Region baseball: Dunedin shrugs off a series of unfortunate events

Experience helps with the unexpected, as the Falcons top Sebring 6-2.
Published May 15

CLEARWATER — The way things were going, Dunedin’s chances of a Class 6A title could have ended with Game 1.

During batting practice Wednesday before region quarterfinal play, standout shortstop Ray Sass saw a bad hop pop him in the nose, causing concern of a break. In the second inning of its game against visiting Sebring, sophomore Connor Russell saw his attempted bunt deflect off his bat and hit him square on the helmet, knocking him out of the game with a possible concussion. Then junior catcher Tristan Morton had his thumb pop out, something he amazingly was able to repair himself and continue playing. ​

Instead of falling apart from the negative events, the Falcons stayed strong, battling their way to a 6-2 victory behind starting pitcher Tyler Vogel and a persistent offensive attack.​

“We had some things develop that a less experienced team might have panicked after," Dunedin coach Ron Sexton said. “But we’ve been here a lot — this is the fifth straight year we’ve been in this position — and experience is the one thing we really have as an advantage over other teams.”​

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That familiarity with pressure situations also stood Dunedin (20-8) well after the Blue Streaks (11-15) scratched out an ice-breaking two-out run in the top of the second inning on No. 9 hitter Zack Doorlag’s RBI single.​

On the first pitch of the bottom of the second, senior cleanup hitter Lake Fisher deposited Blayne Huter’s offering well over the right-centerfield fence for his sixth home run of the season to tie the score. Jonathan Hubbard followed with a flair single to leftfield then scored on sophomore Marcus Brodil’s one-out triple up the right-centerfield gap. The Falcons never trailed after that barrage.​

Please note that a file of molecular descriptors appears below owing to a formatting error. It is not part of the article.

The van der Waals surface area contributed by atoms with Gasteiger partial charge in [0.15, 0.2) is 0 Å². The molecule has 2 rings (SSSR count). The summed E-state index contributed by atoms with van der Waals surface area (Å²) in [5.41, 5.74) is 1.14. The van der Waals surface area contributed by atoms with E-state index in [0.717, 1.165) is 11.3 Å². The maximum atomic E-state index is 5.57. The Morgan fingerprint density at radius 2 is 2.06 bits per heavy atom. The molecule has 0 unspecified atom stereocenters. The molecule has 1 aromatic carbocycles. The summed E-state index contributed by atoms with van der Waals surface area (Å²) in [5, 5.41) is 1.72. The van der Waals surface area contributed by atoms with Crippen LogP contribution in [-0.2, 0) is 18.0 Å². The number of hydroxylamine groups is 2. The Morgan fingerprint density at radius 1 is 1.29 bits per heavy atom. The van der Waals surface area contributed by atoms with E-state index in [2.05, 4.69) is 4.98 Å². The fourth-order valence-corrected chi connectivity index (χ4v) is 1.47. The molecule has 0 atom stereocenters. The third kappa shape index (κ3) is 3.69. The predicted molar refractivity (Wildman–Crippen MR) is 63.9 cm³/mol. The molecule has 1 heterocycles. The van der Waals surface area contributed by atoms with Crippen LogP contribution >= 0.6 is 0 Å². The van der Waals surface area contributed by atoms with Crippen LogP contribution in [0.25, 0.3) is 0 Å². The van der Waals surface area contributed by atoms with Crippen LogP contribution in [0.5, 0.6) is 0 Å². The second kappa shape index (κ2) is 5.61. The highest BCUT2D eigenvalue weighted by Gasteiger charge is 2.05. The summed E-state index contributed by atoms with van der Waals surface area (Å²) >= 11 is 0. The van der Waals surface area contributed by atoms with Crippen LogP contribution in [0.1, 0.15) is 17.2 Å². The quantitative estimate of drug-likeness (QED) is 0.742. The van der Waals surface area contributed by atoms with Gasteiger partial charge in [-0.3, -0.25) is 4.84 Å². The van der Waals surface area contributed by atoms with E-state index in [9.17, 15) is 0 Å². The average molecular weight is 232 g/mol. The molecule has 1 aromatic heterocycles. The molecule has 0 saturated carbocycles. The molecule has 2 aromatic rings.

When asked how soothing it is as a pitcher to have that kind of support, Vogel said, “It's great, actually. I love how our hitters battle. Even when they get two strikes, they still get hits. And the more runs we score, the more games we're going to win.”​

Taking the lead took some of the steam out of Sebring's attack as did Vogel's enhanced command. After getting four hits the first time through the order, the Blue Streaks went hitless with a walk the second go-round with Vogel picking up five of his nine strikeouts.​

“I was just making some little adjustments,” the senior said. “I was falling off to the side (of the mound) then I wasn’t. Once I found my rhythm, found my mechanics, I could just keep going and prep for the next batter. I have to be better than them.”​

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For the most part Vogel was, going six innings and throwing 100 pitches in yielding two runs and five hits while walking four and hitting a batter.​

“He started with a broken wrist and is coming into his prime now,” Sexton said. “He's so efficient, he can locate and recover, and he fields his position well. He's the best postseason pitcher I've ever had by far.”​

Offensively, Dunedin wore out Sebring’s pitching and defense with its constant pressure. After waiting out three straight third-inning walks, Jonathan Hubbard’s second single of the game plated Sass. In the fourth, the Falcons jumped on three errors and a wild pitch — all with two outs — to score three times and put the game away.​

Senior lefty Dominic Baratta came on and closed out the victory with a solid seventh, allowing only a walk.​

Now the Falcons will look to mimic a path from 2017 that eventually led to the state semifinals. As on Wednesday, Dunedin got past Sebring, then had a meeting with Lake Wales in the region semifinals.​

“Playing (the five-time district champion Highlanders) is an annual event,” Sexton said of Saturday’s road encounter. “Don Bridges is a great coach and they know us so well, just like we know them. We’re definitely going to have our hands full.”